|Sinorthosaurus - with grooved teeth for venom|
The venom-spitting dinosaur in Jurassic Park may have been fictional, but in a great case of life imitating art, scientists have discovered evidence of a real venomous dinosaur that walked the earth in China over 120 million years ago. Sinornithosaurus is the first confirmed venomous dinosaur, but there is evidence that venom is even older than this most recent discovery--that creatures from up to 500 million years ago could also have been venomous. These ancient venomous creatures are giving us reason to believe that, evolutionarily speaking, not being venomous may actually be more noteworthy than being venomous.Venomous dinosaurs? Why not? If you need something dead to eat, venom seems like an obvious way to assist.
David Burnham, a paleontologist at the Kansas University Natural History Museum, was hunting for raptor fossils in rural China when he and his colleagues stumbled across a new fossil skeleton with grooved teeth and an inexplicable gap in its skull. They puzzled over what these two clues could mean. And then one day, while examining the skulls of venomous komodo dragons, it suddenly clicked. The cavities in the raptor skull very closely resembled areas in the komodo dragon skull reserved for their venom glands. Burnham began to wonder, was it possible that this ancient raptor was also venomous?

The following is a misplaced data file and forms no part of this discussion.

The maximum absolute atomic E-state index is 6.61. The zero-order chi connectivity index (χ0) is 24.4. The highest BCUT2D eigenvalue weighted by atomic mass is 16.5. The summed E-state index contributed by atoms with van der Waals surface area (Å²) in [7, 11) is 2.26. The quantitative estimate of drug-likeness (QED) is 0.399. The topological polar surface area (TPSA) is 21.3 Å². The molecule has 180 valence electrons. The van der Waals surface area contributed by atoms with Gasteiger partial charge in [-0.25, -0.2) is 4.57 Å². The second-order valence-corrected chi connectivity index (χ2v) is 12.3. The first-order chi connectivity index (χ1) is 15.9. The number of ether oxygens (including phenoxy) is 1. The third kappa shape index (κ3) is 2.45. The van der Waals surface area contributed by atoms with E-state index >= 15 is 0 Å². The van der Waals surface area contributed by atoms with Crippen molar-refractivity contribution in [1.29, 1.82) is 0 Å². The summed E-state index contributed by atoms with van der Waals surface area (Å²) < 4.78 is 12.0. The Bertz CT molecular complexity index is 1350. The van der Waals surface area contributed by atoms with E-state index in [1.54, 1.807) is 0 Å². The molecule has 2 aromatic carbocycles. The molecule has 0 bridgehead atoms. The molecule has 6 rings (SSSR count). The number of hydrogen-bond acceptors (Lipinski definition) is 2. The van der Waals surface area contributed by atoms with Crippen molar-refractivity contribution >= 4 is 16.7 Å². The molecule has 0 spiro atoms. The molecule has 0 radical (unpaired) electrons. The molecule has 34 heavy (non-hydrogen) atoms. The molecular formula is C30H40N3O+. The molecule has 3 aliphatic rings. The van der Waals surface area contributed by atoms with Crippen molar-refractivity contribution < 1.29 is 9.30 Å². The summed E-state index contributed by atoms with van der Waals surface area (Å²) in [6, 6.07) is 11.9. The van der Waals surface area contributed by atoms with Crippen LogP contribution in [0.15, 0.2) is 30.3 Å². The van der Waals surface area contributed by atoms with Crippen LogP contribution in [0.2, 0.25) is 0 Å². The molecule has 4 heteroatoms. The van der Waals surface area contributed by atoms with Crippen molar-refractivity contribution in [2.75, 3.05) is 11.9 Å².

Most of us tend to think of venom as something unique that only belongs to a small subset of animals. We've certainly never seen a venomous sparrow, so we imagine that venom evolved recently enough to be confined to creatures like reptiles and spiders. The venomous conodont is changing the way we think about the uniqueness of venom among animals. Rather than spontaneously appearing in more modern reptiles, it seems that venom was there all along--and was just lost along several paths of the evolutionary tree, including our own.But what would the Dino Babe's have to say about a poisonous dinosaur?
Burnham sees this idea as a game-changer. He points to our recent revelation that there are far more venomous creatures out there than we previously thought. Just a few years ago there were only 200 species of fish described as venomous. Now there are over 1,200 and counting. Fossils of animals like the conodont and Sinornithosaurus help confirm the growing notion that venom is actually the rule rather than the exception, especially when it comes to more ancient creatures. Instead of asking why a particular species is venomous, Burnham now thinks, "The real question is, why isn't something venomous?"